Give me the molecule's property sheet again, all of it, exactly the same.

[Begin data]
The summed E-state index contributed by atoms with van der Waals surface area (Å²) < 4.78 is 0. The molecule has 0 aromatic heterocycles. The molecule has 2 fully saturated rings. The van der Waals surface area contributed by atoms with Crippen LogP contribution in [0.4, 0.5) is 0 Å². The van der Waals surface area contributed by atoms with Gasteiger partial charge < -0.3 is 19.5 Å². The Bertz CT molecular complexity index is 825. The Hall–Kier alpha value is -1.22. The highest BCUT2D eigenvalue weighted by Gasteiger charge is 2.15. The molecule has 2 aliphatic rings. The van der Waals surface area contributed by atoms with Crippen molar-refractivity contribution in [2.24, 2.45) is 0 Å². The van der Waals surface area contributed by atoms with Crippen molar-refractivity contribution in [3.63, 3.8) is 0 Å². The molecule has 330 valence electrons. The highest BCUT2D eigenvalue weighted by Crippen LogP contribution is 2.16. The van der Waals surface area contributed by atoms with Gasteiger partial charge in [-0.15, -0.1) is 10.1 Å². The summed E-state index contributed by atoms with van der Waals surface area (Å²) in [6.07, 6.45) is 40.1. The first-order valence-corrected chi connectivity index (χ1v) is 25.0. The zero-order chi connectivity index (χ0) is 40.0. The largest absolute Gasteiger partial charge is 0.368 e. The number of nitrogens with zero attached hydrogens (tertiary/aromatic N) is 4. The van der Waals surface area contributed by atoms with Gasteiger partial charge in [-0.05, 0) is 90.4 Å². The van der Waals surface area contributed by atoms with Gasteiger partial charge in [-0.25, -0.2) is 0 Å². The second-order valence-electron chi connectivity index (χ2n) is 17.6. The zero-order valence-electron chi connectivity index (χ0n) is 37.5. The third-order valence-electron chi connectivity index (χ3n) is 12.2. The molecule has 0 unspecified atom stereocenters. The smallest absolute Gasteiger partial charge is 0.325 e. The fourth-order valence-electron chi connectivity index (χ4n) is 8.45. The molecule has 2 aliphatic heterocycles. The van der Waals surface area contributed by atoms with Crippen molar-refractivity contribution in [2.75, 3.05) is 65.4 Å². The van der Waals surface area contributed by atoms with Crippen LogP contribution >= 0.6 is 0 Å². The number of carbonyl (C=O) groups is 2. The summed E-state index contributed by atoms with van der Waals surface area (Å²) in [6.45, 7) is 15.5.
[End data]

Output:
The summed E-state index contributed by atoms with van der Waals surface area (Å²) < 4.78 is 0. The molecule has 0 aromatic heterocycles. The molecule has 2 fully saturated rings. The van der Waals surface area contributed by atoms with Crippen LogP contribution in [0.4, 0.5) is 0 Å². The van der Waals surface area contributed by atoms with Gasteiger partial charge < -0.3 is 19.5 Å². The Bertz CT molecular complexity index is 825. The Hall–Kier alpha value is -1.22. The highest BCUT2D eigenvalue weighted by Gasteiger charge is 2.15. The molecule has 2 aliphatic rings. The van der Waals surface area contributed by atoms with Crippen molar-refractivity contribution in [2.24, 2.45) is 0 Å². The van der Waals surface area contributed by atoms with Crippen molar-refractivity contribution in [3.63, 3.8) is 0 Å². The molecule has 330 valence electrons. The highest BCUT2D eigenvalue weighted by Crippen LogP contribution is 2.16. The van der Waals surface area contributed by atoms with Gasteiger partial charge in [-0.15, -0.1) is 10.1 Å². The summed E-state index contributed by atoms with van der Waals surface area (Å²) in [6.07, 6.45) is 40.1. The first-order valence-corrected chi connectivity index (χ1v) is 25.0. The zero-order chi connectivity index (χ0) is 40.0. The largest absolute Gasteiger partial charge is 0.368 e. The number of nitrogens with zero attached hydrogens (tertiary/aromatic N) is 4. The van der Waals surface area contributed by atoms with Gasteiger partial charge in [-0.05, 0) is 90.4 Å². The van der Waals surface area contributed by atoms with Gasteiger partial charge in [-0.25, -0.2) is 0 Å². The second-order valence-electron chi connectivity index (χ2n) is 17.6. The zero-order valence-electron chi connectivity index (χ0n) is 37.5. The third-order valence-electron chi connectivity index (χ3n) is 12.2. The molecule has 0 unspecified atom stereocenters. The smallest absolute Gasteiger partial charge is 0.325 e. The fourth-order valence-electron chi connectivity index (χ4n) is 8.45. The molecule has 2 aliphatic heterocycles. The van der Waals surface area contributed by atoms with Crippen molar-refractivity contribution in [2.75, 3.05) is 65.4 Å². The van der Waals surface area contributed by atoms with Crippen LogP contribution >= 0.6 is 0 Å². The number of carbonyl (C=O) groups is 2. The summed E-state index contributed by atoms with van der Waals surface area (Å²) in [6.45, 7) is 15.5.